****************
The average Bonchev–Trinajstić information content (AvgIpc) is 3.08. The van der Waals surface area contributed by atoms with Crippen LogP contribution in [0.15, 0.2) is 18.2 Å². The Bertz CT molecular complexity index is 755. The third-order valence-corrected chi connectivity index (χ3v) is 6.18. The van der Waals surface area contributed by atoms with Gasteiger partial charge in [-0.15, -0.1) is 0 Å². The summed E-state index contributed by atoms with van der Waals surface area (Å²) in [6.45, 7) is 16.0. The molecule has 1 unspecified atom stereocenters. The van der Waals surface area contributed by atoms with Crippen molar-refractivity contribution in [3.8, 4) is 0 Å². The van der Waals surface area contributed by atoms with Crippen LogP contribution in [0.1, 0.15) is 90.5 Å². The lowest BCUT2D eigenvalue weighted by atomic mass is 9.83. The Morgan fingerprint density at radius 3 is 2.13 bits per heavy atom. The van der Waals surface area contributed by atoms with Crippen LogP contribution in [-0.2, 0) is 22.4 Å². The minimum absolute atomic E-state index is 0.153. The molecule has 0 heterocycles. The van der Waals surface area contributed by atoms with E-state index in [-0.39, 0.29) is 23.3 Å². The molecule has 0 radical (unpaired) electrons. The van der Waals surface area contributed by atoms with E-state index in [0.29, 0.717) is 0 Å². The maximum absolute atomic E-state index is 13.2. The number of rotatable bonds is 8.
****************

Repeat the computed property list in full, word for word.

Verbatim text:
The average Bonchev–Trinajstić information content (AvgIpc) is 3.08. The van der Waals surface area contributed by atoms with Crippen LogP contribution in [0.15, 0.2) is 18.2 Å². The Bertz CT molecular complexity index is 755. The third-order valence-corrected chi connectivity index (χ3v) is 6.18. The van der Waals surface area contributed by atoms with Gasteiger partial charge in [-0.15, -0.1) is 0 Å². The summed E-state index contributed by atoms with van der Waals surface area (Å²) in [6.45, 7) is 16.0. The molecule has 1 unspecified atom stereocenters. The van der Waals surface area contributed by atoms with Crippen molar-refractivity contribution in [3.8, 4) is 0 Å². The van der Waals surface area contributed by atoms with Crippen LogP contribution in [0.1, 0.15) is 90.5 Å². The lowest BCUT2D eigenvalue weighted by atomic mass is 9.83. The Morgan fingerprint density at radius 3 is 2.13 bits per heavy atom. The van der Waals surface area contributed by atoms with Crippen LogP contribution in [-0.2, 0) is 22.4 Å². The minimum absolute atomic E-state index is 0.153. The molecule has 0 heterocycles. The van der Waals surface area contributed by atoms with E-state index in [-0.39, 0.29) is 23.3 Å². The molecule has 0 radical (unpaired) electrons. The van der Waals surface area contributed by atoms with E-state index in [0.29, 0.717) is 0 Å². The maximum absolute atomic E-state index is 13.2. The number of rotatable bonds is 8.